I’ve mentioned the DP28 and DPM light machine guns a couple times, and it occurs to me that the differences between them are worth going over. There are parts kits for both variants available, so a prospective builder ought to know what changed and why.
The DP28 was one of the early generation of light machine guns, designed between the World Wars before everyone had figured out which features worked and which didn’t. During WWII, the Russians adopted a modernized version of the gun as the DPM in an effort to improve some of the more readily fixable issues.
The most obvious difference between the two guns is the stock. The original DP28 used a traditional straight rifle stock with a bulge for the non-shooting hand to hold. The DPM changed that to a much more comfortable and controllable pistol grip. In the process, the grip safety was dropped and replaced with a safe/fire selector lever above the trigger. For someone contemplating a semiauto reproduction, these are the most significant differences between the designs.
For guns in combat use, though, the change to the recoil spring was much more important. The original DP28 used a recoil spring sleeved around the gas piston, under the barrel and in front of the action. It was discovered that under continuous fire the heat from the barrel was intense enough to damage the temper of the spring and cause malfunctions (the same thing happened to the Lewis gun for the same reason). So with the modernization, the spring was moved to a more typical position behind the bolt. There was no space in the receiver to accommodate a spring back there, so a tube was added to house it. Incidentally, this change also forced the change of the the takedown pin – the DP28 uses one the runs through both sides of the receiver but this would interfere with the recoil spring in the DPM, so it uses a shorter pin that only threads into the near side of the receiver.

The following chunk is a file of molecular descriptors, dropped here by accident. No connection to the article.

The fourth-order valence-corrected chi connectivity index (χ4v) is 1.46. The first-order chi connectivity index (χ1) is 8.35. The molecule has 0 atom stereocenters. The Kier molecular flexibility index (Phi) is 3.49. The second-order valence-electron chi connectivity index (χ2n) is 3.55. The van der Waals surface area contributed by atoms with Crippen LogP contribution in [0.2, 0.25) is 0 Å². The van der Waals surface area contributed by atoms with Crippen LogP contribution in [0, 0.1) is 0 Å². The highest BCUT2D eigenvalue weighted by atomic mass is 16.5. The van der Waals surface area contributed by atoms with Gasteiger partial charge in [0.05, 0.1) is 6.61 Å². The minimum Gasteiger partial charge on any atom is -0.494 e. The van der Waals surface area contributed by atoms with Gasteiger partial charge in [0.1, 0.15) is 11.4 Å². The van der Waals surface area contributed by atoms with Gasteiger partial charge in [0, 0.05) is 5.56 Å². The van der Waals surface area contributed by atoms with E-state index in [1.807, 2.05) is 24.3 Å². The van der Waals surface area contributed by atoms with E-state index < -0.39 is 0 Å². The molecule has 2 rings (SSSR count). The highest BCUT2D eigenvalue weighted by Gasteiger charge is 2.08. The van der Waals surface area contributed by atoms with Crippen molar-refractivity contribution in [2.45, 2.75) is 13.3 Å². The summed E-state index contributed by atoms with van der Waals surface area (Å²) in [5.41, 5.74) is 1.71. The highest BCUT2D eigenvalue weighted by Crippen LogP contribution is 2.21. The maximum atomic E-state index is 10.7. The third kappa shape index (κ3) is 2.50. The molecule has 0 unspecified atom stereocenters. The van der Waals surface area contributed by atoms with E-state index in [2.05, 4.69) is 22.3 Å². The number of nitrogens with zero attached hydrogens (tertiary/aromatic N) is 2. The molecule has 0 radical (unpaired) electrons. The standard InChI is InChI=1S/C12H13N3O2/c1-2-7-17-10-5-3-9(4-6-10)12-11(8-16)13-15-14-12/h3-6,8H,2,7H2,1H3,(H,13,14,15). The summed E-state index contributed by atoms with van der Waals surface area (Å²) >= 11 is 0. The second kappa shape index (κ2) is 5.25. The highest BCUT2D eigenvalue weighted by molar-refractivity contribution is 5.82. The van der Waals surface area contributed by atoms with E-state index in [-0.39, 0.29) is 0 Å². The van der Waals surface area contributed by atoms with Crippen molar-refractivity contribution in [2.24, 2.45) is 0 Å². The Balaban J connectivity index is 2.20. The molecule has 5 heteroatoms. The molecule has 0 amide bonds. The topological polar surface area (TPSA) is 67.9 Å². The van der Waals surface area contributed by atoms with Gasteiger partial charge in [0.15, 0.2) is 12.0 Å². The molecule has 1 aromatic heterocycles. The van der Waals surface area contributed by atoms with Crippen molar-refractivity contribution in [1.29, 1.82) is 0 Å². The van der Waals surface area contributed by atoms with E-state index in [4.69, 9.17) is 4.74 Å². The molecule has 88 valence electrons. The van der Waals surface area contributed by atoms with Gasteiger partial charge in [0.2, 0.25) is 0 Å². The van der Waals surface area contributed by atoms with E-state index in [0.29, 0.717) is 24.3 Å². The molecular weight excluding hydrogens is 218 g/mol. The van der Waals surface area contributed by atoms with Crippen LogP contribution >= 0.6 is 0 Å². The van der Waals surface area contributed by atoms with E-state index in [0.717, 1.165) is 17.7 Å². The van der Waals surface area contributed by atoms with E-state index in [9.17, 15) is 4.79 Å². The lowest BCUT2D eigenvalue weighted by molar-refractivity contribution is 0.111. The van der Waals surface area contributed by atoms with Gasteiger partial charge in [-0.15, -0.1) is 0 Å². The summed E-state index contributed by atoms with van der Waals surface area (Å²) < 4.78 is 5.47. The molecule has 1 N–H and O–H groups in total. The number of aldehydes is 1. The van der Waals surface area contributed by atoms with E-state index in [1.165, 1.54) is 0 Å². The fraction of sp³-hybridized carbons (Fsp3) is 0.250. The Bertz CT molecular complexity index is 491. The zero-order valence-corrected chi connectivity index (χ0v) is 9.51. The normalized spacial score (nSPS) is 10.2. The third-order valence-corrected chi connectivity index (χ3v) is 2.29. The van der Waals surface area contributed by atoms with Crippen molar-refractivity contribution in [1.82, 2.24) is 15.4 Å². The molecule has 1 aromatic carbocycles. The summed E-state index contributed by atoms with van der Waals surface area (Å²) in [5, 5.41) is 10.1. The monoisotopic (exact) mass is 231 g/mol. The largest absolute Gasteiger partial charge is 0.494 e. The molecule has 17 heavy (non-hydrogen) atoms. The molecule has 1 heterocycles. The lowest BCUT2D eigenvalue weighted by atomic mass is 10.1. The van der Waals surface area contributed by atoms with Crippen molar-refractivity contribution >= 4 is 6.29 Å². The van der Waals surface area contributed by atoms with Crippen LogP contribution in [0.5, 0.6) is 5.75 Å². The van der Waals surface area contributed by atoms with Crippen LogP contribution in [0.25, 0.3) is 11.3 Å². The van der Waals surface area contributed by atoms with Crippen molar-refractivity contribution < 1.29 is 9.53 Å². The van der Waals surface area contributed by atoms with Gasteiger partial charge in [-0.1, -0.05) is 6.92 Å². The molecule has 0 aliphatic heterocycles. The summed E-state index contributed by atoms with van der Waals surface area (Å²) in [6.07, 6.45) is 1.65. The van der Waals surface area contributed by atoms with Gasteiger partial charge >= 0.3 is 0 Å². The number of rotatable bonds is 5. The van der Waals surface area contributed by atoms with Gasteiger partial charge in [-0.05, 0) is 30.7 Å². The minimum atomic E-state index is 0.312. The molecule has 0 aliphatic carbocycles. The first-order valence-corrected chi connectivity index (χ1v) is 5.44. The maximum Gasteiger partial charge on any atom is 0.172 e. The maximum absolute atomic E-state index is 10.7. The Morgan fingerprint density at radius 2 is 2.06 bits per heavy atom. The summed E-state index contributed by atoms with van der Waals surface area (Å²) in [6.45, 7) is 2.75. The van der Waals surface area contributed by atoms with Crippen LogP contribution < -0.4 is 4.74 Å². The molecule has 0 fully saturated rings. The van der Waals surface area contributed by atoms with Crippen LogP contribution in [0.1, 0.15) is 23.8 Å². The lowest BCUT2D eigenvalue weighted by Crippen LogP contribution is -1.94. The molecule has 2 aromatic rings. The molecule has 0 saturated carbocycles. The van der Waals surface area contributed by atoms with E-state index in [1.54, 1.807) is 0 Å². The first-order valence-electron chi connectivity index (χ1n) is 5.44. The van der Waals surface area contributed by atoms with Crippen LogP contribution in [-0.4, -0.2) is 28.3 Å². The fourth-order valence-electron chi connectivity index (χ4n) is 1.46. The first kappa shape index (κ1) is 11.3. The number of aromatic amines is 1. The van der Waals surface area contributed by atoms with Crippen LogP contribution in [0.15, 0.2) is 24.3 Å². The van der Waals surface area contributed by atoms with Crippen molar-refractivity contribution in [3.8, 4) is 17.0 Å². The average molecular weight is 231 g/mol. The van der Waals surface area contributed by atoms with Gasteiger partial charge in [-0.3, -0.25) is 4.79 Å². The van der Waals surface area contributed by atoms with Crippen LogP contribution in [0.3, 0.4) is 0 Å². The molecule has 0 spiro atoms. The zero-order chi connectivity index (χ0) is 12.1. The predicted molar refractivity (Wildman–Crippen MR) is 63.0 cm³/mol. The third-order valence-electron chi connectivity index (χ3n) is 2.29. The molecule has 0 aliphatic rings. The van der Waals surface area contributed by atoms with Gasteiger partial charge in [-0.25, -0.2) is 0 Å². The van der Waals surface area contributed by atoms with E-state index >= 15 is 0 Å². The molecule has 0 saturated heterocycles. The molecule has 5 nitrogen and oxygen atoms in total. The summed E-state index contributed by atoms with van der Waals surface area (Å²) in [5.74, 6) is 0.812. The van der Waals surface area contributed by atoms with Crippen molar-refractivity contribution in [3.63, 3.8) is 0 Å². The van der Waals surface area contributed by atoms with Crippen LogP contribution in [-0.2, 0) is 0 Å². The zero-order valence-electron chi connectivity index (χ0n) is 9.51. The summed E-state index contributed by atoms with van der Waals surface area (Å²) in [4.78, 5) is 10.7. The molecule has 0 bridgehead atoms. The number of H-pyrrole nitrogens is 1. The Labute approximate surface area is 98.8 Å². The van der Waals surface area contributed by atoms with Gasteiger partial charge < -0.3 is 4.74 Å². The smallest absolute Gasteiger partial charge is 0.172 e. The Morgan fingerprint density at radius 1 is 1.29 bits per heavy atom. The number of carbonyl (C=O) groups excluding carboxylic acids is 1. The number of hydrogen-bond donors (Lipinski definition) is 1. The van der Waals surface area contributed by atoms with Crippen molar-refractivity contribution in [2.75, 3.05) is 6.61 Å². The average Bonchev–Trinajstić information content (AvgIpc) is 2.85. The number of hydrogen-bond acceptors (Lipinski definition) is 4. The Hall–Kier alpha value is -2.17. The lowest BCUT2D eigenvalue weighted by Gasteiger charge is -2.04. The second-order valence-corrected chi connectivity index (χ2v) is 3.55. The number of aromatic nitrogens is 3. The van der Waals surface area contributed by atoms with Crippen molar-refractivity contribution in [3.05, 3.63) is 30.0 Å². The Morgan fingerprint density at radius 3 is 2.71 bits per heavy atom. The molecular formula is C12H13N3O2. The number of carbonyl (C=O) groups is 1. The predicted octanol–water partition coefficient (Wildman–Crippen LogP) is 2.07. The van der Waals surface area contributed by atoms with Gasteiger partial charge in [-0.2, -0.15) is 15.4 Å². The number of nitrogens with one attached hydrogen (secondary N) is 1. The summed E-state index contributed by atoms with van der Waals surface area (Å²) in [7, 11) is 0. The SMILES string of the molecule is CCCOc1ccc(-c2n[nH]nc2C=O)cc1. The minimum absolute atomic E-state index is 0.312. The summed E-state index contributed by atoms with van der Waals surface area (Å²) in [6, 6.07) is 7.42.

In addition to the spring housing tube, a guide for the rear recoil spring was also necessary, to prevent it from kinking and binding. So while the bolt and locking flaps were left unchanged between the two designs, the DPM added a long tail to the firing pin to act as a spring guide.For what it’s worth, I have no idea what the three holes in the DPM bolt carrier are for, but they show up on every DPM kit I’ve seen.
It’s worth noting that the receivers for the two designs are basically identical, and a DPM receiver can be assembled with a DPM pistol-grip lower and DP28 internals, including the forward mounted recoil spring and still function just fine (unless you’re shooting so much that you get the barrel glowing). This is a convenient fact for semiauto builders, as the lack of a recoil spring in the back opens up a lot of options for a semiauto fire control group.
The final change was to the bipods. The DP28 bipod was just clamped over the barrel shroud with a thumb screw, and was deemed too weak in combat. So with the overhaul, the DPM bipod was changed to a unit that used a bracket inside the shroud solidly bolted to an outside piece to hold the legs on much more securely. In additions to being more solid, the result was also attached at the top of the shroud, giving the DPM a slightly lower profile.
There were other variants of the DP light machine gun, including vehicle-mounted, aerial, and belt-fed types, but those will have to wait for another day. The two we’ve looked at here are the ones commonly available today as parts kits, and thus account for the vast majority of what most folks will encounter.
Pictures courtesy of GunPics.net